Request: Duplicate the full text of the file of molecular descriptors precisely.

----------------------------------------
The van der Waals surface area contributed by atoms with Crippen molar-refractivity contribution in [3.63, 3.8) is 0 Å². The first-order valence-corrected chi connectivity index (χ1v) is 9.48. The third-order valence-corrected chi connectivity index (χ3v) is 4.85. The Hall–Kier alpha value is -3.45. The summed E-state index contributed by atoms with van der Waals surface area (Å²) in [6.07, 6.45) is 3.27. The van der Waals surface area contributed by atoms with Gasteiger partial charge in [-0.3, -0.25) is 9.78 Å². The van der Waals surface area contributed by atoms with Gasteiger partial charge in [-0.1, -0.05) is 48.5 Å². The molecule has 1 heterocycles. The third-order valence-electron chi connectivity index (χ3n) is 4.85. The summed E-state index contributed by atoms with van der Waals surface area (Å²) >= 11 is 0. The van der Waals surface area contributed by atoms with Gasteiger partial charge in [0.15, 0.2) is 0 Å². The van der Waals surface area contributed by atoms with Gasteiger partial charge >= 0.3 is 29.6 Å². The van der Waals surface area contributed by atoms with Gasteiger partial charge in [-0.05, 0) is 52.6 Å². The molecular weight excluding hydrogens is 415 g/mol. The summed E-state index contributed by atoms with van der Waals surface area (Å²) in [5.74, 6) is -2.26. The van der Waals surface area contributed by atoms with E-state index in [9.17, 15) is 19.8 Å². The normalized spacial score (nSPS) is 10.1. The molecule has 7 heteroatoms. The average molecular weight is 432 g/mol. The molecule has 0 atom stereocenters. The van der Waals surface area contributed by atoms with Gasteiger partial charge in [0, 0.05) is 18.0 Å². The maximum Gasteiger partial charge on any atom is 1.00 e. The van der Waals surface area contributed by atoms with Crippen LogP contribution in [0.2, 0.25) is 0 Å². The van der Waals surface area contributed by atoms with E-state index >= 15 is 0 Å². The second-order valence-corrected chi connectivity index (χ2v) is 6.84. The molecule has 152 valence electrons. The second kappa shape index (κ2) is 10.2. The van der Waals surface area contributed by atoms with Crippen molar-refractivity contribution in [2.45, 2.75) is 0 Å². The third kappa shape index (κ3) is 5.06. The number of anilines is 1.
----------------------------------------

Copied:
The van der Waals surface area contributed by atoms with Crippen molar-refractivity contribution in [3.63, 3.8) is 0 Å². The first-order valence-corrected chi connectivity index (χ1v) is 9.48. The third-order valence-corrected chi connectivity index (χ3v) is 4.85. The Hall–Kier alpha value is -3.45. The summed E-state index contributed by atoms with van der Waals surface area (Å²) in [6.07, 6.45) is 3.27. The van der Waals surface area contributed by atoms with Gasteiger partial charge in [-0.3, -0.25) is 9.78 Å². The van der Waals surface area contributed by atoms with Gasteiger partial charge in [-0.1, -0.05) is 48.5 Å². The molecule has 1 heterocycles. The third-order valence-electron chi connectivity index (χ3n) is 4.85. The summed E-state index contributed by atoms with van der Waals surface area (Å²) >= 11 is 0. The van der Waals surface area contributed by atoms with Gasteiger partial charge in [0.15, 0.2) is 0 Å². The van der Waals surface area contributed by atoms with Gasteiger partial charge >= 0.3 is 29.6 Å². The van der Waals surface area contributed by atoms with Gasteiger partial charge in [-0.05, 0) is 52.6 Å². The molecular weight excluding hydrogens is 415 g/mol. The summed E-state index contributed by atoms with van der Waals surface area (Å²) in [5.74, 6) is -2.26. The van der Waals surface area contributed by atoms with E-state index in [9.17, 15) is 19.8 Å². The normalized spacial score (nSPS) is 10.1. The molecule has 7 heteroatoms. The average molecular weight is 432 g/mol. The molecule has 0 atom stereocenters. The van der Waals surface area contributed by atoms with Gasteiger partial charge in [0, 0.05) is 18.0 Å². The maximum Gasteiger partial charge on any atom is 1.00 e. The van der Waals surface area contributed by atoms with Crippen LogP contribution in [0.2, 0.25) is 0 Å². The van der Waals surface area contributed by atoms with E-state index >= 15 is 0 Å². The second-order valence-corrected chi connectivity index (χ2v) is 6.84. The molecule has 152 valence electrons. The second kappa shape index (κ2) is 10.2. The van der Waals surface area contributed by atoms with Crippen molar-refractivity contribution in [2.45, 2.75) is 0 Å². The third kappa shape index (κ3) is 5.06. The number of anilines is 1.